Russia issues more questions for British authorities over Salisbury poisoning
Russia has demanded to know why it has been "denied consular access" to the Skripals in a fresh list of questions for British authorities.
The embassy published a list of 14 questions on Saturday over the poisoning of Sergei and Yulia Skripal in Salisbury.
The first question on the list read: "Why has Russia been denied consular access to the two Russian nationals, Sergei and Yulia Skripal, that have become crime victims in the British territory?"
It also included demands to know what treatment the pair were given and queried France's "involvement" in the investigation and asked if the Novichok could have been "researched, developed or produced in the UK".
The Russian Embassy previously released a list of 27 questions about the case, including details about the Skripals' condition.
It also claimed Mr Skripal's niece had been inquiring after his health but that she had been ignored by the Foreign Office, and asked why no images or footage of the Skripals in hospital had been published.
Earlier on Saturday, the UK Foreign Office said it was considering a request from Russia to see Ms Skripal.
A spokeswoman for the FCO said the "rights and wishes of Yulia" will be taken into account as well as internal laws.
Ms Skripal spent three weeks in a critical condition after she and her father were exposed to Novichok on March 4.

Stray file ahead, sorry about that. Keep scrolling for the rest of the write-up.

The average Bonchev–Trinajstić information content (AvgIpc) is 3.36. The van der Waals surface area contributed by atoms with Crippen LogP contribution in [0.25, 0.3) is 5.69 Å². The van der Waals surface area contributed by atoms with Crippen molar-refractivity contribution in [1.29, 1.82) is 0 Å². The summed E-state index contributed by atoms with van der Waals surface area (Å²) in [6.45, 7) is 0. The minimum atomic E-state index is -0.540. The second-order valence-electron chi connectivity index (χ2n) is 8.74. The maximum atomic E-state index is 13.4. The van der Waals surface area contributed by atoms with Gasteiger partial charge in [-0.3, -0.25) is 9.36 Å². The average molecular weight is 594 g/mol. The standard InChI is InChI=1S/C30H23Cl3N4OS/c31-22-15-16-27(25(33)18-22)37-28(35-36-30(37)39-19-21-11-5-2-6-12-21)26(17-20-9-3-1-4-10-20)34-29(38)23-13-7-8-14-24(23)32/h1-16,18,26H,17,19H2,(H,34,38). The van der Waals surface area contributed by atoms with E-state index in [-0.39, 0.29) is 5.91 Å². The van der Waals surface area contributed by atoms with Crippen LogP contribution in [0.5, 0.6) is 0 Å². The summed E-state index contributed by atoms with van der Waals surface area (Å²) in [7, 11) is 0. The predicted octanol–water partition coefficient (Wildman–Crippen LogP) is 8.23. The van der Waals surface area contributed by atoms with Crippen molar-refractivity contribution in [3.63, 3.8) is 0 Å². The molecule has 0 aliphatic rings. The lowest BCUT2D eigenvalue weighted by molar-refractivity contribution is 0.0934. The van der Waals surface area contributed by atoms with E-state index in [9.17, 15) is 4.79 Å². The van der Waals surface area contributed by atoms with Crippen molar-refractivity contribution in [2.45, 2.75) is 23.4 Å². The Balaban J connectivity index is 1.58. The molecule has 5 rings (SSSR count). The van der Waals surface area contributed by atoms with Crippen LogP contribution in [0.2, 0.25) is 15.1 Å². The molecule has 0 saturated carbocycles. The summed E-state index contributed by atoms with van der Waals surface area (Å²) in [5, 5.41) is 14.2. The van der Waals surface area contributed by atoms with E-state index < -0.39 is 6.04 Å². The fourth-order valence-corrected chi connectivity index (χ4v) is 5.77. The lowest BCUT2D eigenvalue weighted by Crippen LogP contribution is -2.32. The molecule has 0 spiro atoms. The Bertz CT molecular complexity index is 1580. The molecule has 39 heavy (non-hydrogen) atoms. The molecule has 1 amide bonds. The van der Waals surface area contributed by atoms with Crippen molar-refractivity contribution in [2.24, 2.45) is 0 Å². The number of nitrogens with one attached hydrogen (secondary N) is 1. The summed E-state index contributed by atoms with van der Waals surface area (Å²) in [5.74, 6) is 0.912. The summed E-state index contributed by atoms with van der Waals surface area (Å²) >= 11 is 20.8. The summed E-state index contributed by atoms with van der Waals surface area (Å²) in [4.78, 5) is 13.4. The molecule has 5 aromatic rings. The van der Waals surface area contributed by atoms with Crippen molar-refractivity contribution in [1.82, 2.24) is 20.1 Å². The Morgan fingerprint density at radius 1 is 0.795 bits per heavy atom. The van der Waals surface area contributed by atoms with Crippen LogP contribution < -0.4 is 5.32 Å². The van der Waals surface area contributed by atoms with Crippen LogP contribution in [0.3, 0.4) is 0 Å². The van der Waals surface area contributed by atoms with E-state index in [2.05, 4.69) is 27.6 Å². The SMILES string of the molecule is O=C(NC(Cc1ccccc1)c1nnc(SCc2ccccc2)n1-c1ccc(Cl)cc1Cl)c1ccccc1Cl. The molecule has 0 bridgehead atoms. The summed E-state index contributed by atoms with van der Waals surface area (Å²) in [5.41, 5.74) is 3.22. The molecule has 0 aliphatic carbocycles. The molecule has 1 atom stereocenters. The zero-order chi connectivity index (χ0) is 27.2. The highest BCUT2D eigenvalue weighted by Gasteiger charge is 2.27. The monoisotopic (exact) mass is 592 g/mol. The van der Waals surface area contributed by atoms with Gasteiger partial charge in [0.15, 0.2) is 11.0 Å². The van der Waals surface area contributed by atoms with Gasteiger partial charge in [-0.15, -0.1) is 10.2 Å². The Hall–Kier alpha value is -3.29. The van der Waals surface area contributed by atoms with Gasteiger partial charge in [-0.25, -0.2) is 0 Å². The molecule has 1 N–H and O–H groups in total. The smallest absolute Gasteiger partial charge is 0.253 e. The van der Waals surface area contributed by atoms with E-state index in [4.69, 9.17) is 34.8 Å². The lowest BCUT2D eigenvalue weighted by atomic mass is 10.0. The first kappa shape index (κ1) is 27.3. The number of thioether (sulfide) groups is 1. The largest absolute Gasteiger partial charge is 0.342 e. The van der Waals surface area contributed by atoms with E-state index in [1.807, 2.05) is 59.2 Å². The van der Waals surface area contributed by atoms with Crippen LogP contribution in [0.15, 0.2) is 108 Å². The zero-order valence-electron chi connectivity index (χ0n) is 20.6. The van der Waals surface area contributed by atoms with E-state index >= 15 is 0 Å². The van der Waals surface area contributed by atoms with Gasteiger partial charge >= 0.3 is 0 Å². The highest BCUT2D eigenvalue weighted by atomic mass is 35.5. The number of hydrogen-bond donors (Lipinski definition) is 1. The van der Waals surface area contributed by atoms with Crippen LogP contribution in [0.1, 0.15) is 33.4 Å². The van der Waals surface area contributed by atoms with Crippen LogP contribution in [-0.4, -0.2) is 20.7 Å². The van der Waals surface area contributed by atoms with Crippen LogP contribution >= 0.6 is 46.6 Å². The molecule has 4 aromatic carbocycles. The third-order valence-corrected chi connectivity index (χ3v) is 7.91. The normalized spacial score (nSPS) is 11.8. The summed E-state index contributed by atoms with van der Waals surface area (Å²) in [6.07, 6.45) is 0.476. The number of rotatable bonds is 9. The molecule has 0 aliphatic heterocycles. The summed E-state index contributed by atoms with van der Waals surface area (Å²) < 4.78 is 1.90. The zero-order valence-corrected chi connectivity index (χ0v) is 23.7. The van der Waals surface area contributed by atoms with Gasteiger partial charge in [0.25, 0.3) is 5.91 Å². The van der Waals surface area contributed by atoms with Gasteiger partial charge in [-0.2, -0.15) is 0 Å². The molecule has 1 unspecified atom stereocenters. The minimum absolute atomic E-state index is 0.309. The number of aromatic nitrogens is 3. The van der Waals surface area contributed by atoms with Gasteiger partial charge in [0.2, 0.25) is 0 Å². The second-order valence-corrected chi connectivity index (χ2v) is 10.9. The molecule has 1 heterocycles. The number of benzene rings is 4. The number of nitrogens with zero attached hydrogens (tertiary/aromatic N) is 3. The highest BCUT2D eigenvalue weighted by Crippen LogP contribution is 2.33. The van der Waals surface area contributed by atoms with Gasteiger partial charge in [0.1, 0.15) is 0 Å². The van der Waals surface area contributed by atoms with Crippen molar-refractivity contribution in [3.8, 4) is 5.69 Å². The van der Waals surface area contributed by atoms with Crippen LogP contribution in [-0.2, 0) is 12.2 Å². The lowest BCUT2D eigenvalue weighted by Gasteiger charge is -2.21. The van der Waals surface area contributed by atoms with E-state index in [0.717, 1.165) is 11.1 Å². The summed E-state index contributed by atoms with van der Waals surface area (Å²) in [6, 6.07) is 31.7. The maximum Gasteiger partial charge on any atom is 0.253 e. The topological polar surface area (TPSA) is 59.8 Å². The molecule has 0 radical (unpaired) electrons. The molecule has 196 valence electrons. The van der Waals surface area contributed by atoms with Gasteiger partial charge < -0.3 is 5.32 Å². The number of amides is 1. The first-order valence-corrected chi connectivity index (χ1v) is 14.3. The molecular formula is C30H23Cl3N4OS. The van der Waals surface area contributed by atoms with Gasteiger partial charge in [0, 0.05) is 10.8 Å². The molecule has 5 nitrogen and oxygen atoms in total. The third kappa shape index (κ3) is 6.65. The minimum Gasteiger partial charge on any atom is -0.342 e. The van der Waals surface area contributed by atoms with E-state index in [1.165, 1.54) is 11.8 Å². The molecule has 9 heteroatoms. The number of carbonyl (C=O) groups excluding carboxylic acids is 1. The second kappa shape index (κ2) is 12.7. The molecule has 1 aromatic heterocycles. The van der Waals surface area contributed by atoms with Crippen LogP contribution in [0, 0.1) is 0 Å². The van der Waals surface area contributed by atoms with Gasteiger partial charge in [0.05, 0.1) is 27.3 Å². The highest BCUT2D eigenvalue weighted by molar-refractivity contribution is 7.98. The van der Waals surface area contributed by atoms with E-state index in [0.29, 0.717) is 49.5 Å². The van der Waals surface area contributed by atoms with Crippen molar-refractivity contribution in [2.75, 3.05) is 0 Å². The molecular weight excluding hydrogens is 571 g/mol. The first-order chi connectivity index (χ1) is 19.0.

The Russian Embassy had said it "insists" on the right to see Ms Skripal, 33, after it emerged she was improving rapidly.
An FCO spokeswoman said: "We are considering requests for consular access in line with our obligations under international and domestic law, including the rights and wishes of Yulia Skripal."
Mr Skripal remains in a critical but stable condition in hospital.
The Russian embassy also accused British authorities of "another blatant provocation" after an Aeroflot flight was allegedly searched by Border Force officers at Heathrow.
An embassy official suggested that the jet, which had arrived from Moscow on a scheduled return trip, had been searched in connection with the diplomatic crisis over the Salisbury spy poisoning.
The row intensified after the Kremlin ordered Britain to reduce the number of diplomats in Moscow down to the same amount that Russia has in London.
In response to reports that more than 50 British diplomats would be removed, the embassy said: "It is not about expulsion of British diplomats, it is about setting the overall number of people working at UK diplomatic missions in Russia and Russian diplomatic missions in the UK on the same level."
The UK expelled 23 Russian diplomats in the wake of the poisoning of Mr Skripal, 66, and his daughter Yulia with the nerve agent Novichok.
Russia has told a number of countries - including Ireland, Germany, Italy, France, Spain, Finland, Poland, the Czech Republic, the Netherlands, Norway and Australia - they must send home the same number of diplomats as they had ordered to leave their nations.
So far, more than 150 Russian diplomats, some of whom are suspected spies, have been told to return home by the UK's allies.
Scotland Yard believes Mr Skripal and his daughter, who was visiting him from Russia, first came into contact with the deadly chemical at his home.
Detailed forensic testing revealed the highest concentration of Novichok was found on the front door.
Mr Skripal and his daughter have been patients at Salisbury District Hospital since they were discovered unconscious on a park bench close to The Maltings shopping centre nearly four weeks ago.
Wiltshire Police Detective Sergeant Nick Bailey, who was also exposed to the nerve agent, was discharged from the hospital last week.